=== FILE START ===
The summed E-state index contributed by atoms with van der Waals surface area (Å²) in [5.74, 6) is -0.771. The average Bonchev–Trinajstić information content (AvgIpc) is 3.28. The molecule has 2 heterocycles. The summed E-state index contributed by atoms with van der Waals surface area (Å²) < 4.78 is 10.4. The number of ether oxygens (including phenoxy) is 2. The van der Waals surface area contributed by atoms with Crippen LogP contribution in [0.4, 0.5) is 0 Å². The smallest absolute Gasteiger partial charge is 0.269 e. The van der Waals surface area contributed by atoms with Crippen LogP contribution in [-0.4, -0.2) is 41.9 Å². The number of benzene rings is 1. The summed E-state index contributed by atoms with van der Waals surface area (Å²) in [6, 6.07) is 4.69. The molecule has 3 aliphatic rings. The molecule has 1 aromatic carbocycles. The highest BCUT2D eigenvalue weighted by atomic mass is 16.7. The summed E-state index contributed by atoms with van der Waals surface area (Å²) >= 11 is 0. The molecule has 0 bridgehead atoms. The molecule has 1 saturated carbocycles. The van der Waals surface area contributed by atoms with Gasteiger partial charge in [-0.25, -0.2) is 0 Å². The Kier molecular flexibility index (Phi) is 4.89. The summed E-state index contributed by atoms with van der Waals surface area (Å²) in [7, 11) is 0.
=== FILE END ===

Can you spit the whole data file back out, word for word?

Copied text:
The summed E-state index contributed by atoms with van der Waals surface area (Å²) in [5.74, 6) is -0.771. The average Bonchev–Trinajstić information content (AvgIpc) is 3.28. The molecule has 2 heterocycles. The summed E-state index contributed by atoms with van der Waals surface area (Å²) < 4.78 is 10.4. The number of ether oxygens (including phenoxy) is 2. The van der Waals surface area contributed by atoms with Crippen LogP contribution in [0.4, 0.5) is 0 Å². The smallest absolute Gasteiger partial charge is 0.269 e. The van der Waals surface area contributed by atoms with Crippen LogP contribution in [-0.4, -0.2) is 41.9 Å². The number of benzene rings is 1. The summed E-state index contributed by atoms with van der Waals surface area (Å²) in [6, 6.07) is 4.69. The molecule has 3 aliphatic rings. The molecule has 1 aromatic carbocycles. The highest BCUT2D eigenvalue weighted by atomic mass is 16.7. The summed E-state index contributed by atoms with van der Waals surface area (Å²) >= 11 is 0. The molecule has 0 bridgehead atoms. The molecule has 1 saturated carbocycles. The van der Waals surface area contributed by atoms with Gasteiger partial charge in [-0.25, -0.2) is 0 Å². The Kier molecular flexibility index (Phi) is 4.89. The summed E-state index contributed by atoms with van der Waals surface area (Å²) in [7, 11) is 0.